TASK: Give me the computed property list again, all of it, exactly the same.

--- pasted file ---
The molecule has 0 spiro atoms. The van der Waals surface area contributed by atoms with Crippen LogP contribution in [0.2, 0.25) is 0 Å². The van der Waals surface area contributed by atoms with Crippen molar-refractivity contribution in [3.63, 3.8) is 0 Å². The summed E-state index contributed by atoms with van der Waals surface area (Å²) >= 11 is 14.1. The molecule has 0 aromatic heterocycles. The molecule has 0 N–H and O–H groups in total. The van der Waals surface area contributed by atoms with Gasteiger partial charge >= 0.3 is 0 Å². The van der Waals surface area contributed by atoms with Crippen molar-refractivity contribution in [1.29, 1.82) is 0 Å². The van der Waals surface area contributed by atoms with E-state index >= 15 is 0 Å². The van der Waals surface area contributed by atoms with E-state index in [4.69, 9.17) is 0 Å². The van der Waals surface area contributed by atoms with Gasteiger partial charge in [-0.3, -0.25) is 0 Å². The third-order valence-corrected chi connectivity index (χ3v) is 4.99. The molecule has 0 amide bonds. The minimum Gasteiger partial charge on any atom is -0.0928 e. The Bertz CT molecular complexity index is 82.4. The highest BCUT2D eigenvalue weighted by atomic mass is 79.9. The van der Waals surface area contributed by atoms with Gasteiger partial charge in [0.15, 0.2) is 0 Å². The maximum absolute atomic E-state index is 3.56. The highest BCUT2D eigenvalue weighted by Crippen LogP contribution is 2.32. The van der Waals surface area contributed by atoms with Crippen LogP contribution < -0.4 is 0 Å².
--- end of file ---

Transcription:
The molecule has 0 spiro atoms. The van der Waals surface area contributed by atoms with Crippen LogP contribution in [0.2, 0.25) is 0 Å². The van der Waals surface area contributed by atoms with Crippen molar-refractivity contribution in [3.63, 3.8) is 0 Å². The summed E-state index contributed by atoms with van der Waals surface area (Å²) >= 11 is 14.1. The molecule has 0 aromatic heterocycles. The molecule has 0 N–H and O–H groups in total. The van der Waals surface area contributed by atoms with Gasteiger partial charge >= 0.3 is 0 Å². The van der Waals surface area contributed by atoms with Crippen molar-refractivity contribution in [1.29, 1.82) is 0 Å². The van der Waals surface area contributed by atoms with E-state index >= 15 is 0 Å². The van der Waals surface area contributed by atoms with E-state index in [4.69, 9.17) is 0 Å². The van der Waals surface area contributed by atoms with Gasteiger partial charge in [-0.3, -0.25) is 0 Å². The third-order valence-corrected chi connectivity index (χ3v) is 4.99. The molecule has 0 amide bonds. The minimum Gasteiger partial charge on any atom is -0.0928 e. The Bertz CT molecular complexity index is 82.4. The highest BCUT2D eigenvalue weighted by atomic mass is 79.9. The van der Waals surface area contributed by atoms with Gasteiger partial charge in [0.15, 0.2) is 0 Å². The maximum absolute atomic E-state index is 3.56. The highest BCUT2D eigenvalue weighted by Crippen LogP contribution is 2.32. The van der Waals surface area contributed by atoms with Crippen LogP contribution < -0.4 is 0 Å².